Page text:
Tonight, The Musician graduates from grade 8. He heads to high school in September. This shit? Is bananas.
How did this happen? How did my sweet baby boy turn into a teenaged middle school graduate? How is it even possible that I am old enough to have a teenaged middle school graduate??
He has been in school for 10 years, and I can pretty much recall every year, every teacher, every obstacle that he faced. Some obstacles were within him (remedial scissor work in JK, remedial printing in SK, some trouble with his Rs up until about grade 3) and some were put there by outside forces (bullies and horrible teachers, to name just a couple). But he always prevailed.
In grade 5 he had probably one of the shittiest years on record. His teacher was awful – and I am not one for putting the blame on too many people, but she was really a piece of work. She didn’t like boys, she isolated them, favouring the girls and allowing the girls to do whatever they wanted. She bullied my kid, truthfully. He’s always been a nervous kind of kid, but his anxiety for this entire year was off the charts. But did he ever talk shit about her or blame her? Never. I can cry thinking about that year, but my amazing boy just sucked it up, got shit done and moved the fuck on. Only now will he once in awhile say “hey remember grade 5? That teacher? Yeah, she wasn’t really very nice, was she?” And it’s far enough out now that we can dish on how horrible she really was.
Overall his school experience so far has been a good one. He has shone at so many things, made friends, endured his share of life lessons and I think he knows that as this chapter ends, the best is yet to come.
There have been times when I wished I could keep him in a bubble. Keep him away from the outside forces that threaten him, keep him safe from bullies and the disappointments life can throw your way. It’s not realistic or even smart, but the feeling is there. But even at the height of my worry and anxiety, so many times he’d look at me with a “don’t worry, I got this” kind of expression, and I would want to kick myself. Of course he’s got this. He can do it. He doesn’t need me for this, he is perfectly capable. He is amazing.
So tonight, as I blubber my way through the ceremony and watch him walk across the stage to officially finish grade 8, I will remember:
The not-even-4-year old that I brought to JK, who impressed the teacher with his incredible rhyming abilities (“If I say ‘cat’, can you rhyme something with that word?” “Well…rat, sat, mat, that, drat, pat, bat…” “Okay! Very good…and…” “…at, flat, hat, spat…” )
The senior kindergarten kid who needed help with his letters, but who never had any trouble speaking, even in the French Immersion environment.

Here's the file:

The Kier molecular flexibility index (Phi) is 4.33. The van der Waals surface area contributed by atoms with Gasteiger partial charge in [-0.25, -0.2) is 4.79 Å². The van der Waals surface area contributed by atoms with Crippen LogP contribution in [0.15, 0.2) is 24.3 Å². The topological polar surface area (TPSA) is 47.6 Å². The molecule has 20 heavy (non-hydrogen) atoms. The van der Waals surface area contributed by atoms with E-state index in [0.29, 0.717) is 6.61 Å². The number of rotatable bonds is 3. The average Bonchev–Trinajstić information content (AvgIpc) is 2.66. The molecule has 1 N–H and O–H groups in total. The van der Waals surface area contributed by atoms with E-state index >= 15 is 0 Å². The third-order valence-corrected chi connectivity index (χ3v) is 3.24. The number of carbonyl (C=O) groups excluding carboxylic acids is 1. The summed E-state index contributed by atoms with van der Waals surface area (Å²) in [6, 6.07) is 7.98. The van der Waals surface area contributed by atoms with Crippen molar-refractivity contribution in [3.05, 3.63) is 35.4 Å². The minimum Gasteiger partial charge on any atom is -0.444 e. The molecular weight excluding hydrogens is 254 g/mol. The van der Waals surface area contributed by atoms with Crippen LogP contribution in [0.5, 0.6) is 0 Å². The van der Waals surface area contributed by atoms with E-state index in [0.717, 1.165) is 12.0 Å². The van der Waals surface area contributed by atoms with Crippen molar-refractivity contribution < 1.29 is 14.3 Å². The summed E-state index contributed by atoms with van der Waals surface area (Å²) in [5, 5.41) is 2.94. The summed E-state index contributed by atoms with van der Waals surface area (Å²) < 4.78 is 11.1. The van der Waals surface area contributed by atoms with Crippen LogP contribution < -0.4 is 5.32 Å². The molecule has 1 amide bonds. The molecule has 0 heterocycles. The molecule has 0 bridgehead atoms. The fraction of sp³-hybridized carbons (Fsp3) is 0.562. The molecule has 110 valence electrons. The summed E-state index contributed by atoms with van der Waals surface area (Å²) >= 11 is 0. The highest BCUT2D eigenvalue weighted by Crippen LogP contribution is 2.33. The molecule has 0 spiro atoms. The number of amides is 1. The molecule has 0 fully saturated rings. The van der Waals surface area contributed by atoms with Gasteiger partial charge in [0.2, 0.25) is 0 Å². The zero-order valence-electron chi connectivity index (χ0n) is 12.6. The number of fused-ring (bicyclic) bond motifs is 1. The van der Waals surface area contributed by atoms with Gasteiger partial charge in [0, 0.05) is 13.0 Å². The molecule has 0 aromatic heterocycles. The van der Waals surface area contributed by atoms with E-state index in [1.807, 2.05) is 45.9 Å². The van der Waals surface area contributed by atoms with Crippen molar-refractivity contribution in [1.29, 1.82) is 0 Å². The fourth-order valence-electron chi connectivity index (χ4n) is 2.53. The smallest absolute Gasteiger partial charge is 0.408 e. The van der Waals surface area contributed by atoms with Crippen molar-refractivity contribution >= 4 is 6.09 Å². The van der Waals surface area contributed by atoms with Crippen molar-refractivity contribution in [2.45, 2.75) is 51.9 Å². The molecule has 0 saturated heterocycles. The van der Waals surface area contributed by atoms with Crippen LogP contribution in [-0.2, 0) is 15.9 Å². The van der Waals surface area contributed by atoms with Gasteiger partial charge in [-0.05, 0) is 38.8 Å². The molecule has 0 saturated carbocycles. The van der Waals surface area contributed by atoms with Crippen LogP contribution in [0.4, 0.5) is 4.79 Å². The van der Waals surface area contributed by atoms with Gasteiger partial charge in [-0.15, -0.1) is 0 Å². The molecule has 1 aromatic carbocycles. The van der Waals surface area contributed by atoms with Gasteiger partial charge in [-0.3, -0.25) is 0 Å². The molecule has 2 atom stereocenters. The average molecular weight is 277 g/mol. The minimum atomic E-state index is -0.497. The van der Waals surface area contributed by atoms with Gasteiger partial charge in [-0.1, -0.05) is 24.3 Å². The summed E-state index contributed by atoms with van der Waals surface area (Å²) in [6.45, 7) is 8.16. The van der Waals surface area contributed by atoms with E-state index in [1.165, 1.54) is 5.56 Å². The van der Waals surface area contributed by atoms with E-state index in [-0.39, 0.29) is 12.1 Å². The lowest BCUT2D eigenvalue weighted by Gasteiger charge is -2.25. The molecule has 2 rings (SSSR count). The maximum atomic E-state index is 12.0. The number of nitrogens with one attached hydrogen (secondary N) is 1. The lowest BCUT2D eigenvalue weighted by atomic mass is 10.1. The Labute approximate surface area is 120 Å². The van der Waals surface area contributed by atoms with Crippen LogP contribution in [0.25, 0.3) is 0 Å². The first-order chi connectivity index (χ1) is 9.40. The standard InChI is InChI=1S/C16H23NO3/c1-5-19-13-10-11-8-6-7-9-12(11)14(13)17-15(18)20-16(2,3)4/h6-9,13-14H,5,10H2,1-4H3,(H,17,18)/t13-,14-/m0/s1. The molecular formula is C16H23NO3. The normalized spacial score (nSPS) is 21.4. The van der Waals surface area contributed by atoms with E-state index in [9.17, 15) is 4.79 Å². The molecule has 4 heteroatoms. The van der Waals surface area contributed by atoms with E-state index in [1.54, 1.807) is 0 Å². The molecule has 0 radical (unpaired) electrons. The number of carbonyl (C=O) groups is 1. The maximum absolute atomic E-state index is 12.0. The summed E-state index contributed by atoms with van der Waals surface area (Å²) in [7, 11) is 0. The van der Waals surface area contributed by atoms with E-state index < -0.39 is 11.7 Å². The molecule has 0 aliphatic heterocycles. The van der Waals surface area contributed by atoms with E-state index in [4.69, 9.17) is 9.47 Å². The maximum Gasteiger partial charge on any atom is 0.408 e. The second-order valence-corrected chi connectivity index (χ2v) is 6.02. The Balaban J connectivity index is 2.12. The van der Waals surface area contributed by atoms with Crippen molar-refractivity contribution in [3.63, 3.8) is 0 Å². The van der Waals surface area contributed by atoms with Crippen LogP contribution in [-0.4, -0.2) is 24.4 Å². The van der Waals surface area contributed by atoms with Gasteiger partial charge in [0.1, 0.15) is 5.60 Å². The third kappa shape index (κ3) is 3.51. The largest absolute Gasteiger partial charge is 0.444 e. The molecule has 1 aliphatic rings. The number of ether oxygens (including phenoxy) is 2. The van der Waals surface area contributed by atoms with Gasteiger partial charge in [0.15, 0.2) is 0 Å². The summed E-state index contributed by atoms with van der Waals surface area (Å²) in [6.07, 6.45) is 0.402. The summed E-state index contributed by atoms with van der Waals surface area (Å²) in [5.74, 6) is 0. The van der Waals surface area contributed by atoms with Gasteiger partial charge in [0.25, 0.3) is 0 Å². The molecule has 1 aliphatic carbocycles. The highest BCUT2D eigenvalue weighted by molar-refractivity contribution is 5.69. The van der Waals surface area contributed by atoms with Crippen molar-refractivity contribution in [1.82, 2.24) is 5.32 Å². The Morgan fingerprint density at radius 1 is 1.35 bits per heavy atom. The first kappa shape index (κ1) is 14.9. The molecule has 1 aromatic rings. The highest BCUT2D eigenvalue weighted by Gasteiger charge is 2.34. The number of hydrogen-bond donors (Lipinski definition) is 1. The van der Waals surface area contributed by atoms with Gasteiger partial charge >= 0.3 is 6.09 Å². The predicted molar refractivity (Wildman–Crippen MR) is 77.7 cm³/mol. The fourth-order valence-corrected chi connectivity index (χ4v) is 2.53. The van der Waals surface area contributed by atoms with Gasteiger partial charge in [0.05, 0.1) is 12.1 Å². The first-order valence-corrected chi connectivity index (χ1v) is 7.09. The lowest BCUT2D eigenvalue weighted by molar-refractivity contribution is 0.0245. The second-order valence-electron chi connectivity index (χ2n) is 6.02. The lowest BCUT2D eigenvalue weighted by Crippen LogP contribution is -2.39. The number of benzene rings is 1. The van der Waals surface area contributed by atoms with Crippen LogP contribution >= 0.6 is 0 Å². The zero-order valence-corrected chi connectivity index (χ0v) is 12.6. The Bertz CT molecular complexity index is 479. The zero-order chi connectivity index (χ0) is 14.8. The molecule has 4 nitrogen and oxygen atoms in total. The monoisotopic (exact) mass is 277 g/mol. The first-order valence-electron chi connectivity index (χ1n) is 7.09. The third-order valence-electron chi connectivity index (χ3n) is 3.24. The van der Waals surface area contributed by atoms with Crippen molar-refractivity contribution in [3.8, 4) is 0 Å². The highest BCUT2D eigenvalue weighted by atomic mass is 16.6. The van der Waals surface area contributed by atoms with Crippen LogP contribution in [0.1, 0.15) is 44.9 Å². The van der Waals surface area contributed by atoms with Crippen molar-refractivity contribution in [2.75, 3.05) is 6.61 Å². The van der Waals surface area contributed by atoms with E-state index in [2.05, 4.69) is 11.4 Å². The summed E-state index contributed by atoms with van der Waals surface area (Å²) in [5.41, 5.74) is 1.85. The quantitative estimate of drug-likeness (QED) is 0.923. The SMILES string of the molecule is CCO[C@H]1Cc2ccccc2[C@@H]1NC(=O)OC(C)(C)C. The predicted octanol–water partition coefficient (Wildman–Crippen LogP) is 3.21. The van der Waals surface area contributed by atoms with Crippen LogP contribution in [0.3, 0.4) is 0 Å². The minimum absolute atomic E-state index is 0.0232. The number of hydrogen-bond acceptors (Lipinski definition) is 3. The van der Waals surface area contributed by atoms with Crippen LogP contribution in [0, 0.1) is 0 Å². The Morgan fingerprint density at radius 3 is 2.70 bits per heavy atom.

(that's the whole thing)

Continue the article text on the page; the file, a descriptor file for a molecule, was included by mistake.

The grade one kid who had to endure the beginnings of the bullied years, and who also managed to soldier on after his grandpa died at the beginning of the school year.
The grade two kid whose teacher, while lovely and nice, seemed to think that perhaps he needed medical attention because he was a bit twitchy. (the beginning of the anxious years)
The grade three boy who was amazing in the face of some other devastating (but thankfully temporary) family changes, and who excelled at karate in spite of – or because of – the continued bullying.
The grade 4 boy who absolutely shone thanks to an amazing teacher and showed a renewed enthusiasm for school and school work.
The unfairness of that grade 5 year, where everything wonderful from the previous year got shot to hell within the first few weeks, but he somehow managed to enjoy himself, and embark on a pretty special friendship with an awesome karate girl, who is still one of his very best friends.
The boy from grade 6 who entered middle school with a fresh start, started on an intense orthodontic journey (which he continues to tolerate like a trouper) and basically just had a kickass year.
The grade 7 boy who matured and grew in leaps and bounds, who became a serious bass player, and who, at the end of the year, met 3 other boys who invited him to try out for their band…and the rest is rock and roll history.
And finally the amazing young man of grade 8. Bass player extraordinaire, wonderful big brother; funny, intelligent, questioning, fair and downright awesome.
So. How did I get here? It’s been a crazy ride, and there’s no doubt it’s going to get crazier. But I say bring it on, because I know I can handle it. And what’s even more important? I know my boy can handle it too. Maybe even better than me.